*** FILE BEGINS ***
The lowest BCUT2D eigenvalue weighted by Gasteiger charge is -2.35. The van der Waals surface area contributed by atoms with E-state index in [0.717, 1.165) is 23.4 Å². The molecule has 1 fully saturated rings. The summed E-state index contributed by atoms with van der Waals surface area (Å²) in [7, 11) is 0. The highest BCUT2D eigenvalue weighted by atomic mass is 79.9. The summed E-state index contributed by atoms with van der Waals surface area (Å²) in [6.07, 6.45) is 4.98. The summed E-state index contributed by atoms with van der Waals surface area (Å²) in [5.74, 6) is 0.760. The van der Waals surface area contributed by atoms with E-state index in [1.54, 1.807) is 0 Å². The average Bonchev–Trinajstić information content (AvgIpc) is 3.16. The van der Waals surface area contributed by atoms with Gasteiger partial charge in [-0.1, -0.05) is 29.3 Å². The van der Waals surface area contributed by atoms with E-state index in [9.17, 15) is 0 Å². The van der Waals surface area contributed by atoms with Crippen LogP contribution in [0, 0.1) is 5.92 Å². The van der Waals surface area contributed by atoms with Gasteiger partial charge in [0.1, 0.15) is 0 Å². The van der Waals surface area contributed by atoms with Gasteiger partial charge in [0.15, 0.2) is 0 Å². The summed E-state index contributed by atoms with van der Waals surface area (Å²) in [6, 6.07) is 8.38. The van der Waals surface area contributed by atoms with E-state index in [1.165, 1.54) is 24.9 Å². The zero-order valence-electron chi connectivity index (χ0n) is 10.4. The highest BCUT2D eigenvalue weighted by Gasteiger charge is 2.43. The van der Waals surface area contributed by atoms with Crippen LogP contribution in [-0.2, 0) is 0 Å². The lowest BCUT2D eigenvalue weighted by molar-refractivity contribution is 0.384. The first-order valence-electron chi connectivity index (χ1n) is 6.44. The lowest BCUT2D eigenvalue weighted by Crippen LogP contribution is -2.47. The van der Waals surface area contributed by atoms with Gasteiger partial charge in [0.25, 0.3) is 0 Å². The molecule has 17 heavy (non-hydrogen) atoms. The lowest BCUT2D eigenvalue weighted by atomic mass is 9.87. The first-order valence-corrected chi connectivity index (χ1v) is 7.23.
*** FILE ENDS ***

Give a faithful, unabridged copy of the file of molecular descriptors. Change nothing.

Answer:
The lowest BCUT2D eigenvalue weighted by Gasteiger charge is -2.35. The van der Waals surface area contributed by atoms with E-state index in [0.717, 1.165) is 23.4 Å². The molecule has 1 fully saturated rings. The summed E-state index contributed by atoms with van der Waals surface area (Å²) in [7, 11) is 0. The highest BCUT2D eigenvalue weighted by atomic mass is 79.9. The summed E-state index contributed by atoms with van der Waals surface area (Å²) in [6.07, 6.45) is 4.98. The summed E-state index contributed by atoms with van der Waals surface area (Å²) in [5.74, 6) is 0.760. The van der Waals surface area contributed by atoms with E-state index in [1.54, 1.807) is 0 Å². The average Bonchev–Trinajstić information content (AvgIpc) is 3.16. The van der Waals surface area contributed by atoms with Gasteiger partial charge in [-0.1, -0.05) is 29.3 Å². The van der Waals surface area contributed by atoms with E-state index in [9.17, 15) is 0 Å². The van der Waals surface area contributed by atoms with Crippen LogP contribution in [0, 0.1) is 5.92 Å². The van der Waals surface area contributed by atoms with Gasteiger partial charge in [0.1, 0.15) is 0 Å². The van der Waals surface area contributed by atoms with Gasteiger partial charge in [0.15, 0.2) is 0 Å². The summed E-state index contributed by atoms with van der Waals surface area (Å²) in [6, 6.07) is 8.38. The van der Waals surface area contributed by atoms with E-state index in [1.165, 1.54) is 24.9 Å². The zero-order valence-electron chi connectivity index (χ0n) is 10.4. The highest BCUT2D eigenvalue weighted by Gasteiger charge is 2.43. The van der Waals surface area contributed by atoms with Crippen LogP contribution in [-0.2, 0) is 0 Å². The lowest BCUT2D eigenvalue weighted by molar-refractivity contribution is 0.384. The first-order valence-electron chi connectivity index (χ1n) is 6.44. The lowest BCUT2D eigenvalue weighted by Crippen LogP contribution is -2.47. The van der Waals surface area contributed by atoms with Gasteiger partial charge in [0.25, 0.3) is 0 Å². The molecule has 17 heavy (non-hydrogen) atoms. The lowest BCUT2D eigenvalue weighted by atomic mass is 9.87. The first-order valence-corrected chi connectivity index (χ1v) is 7.23.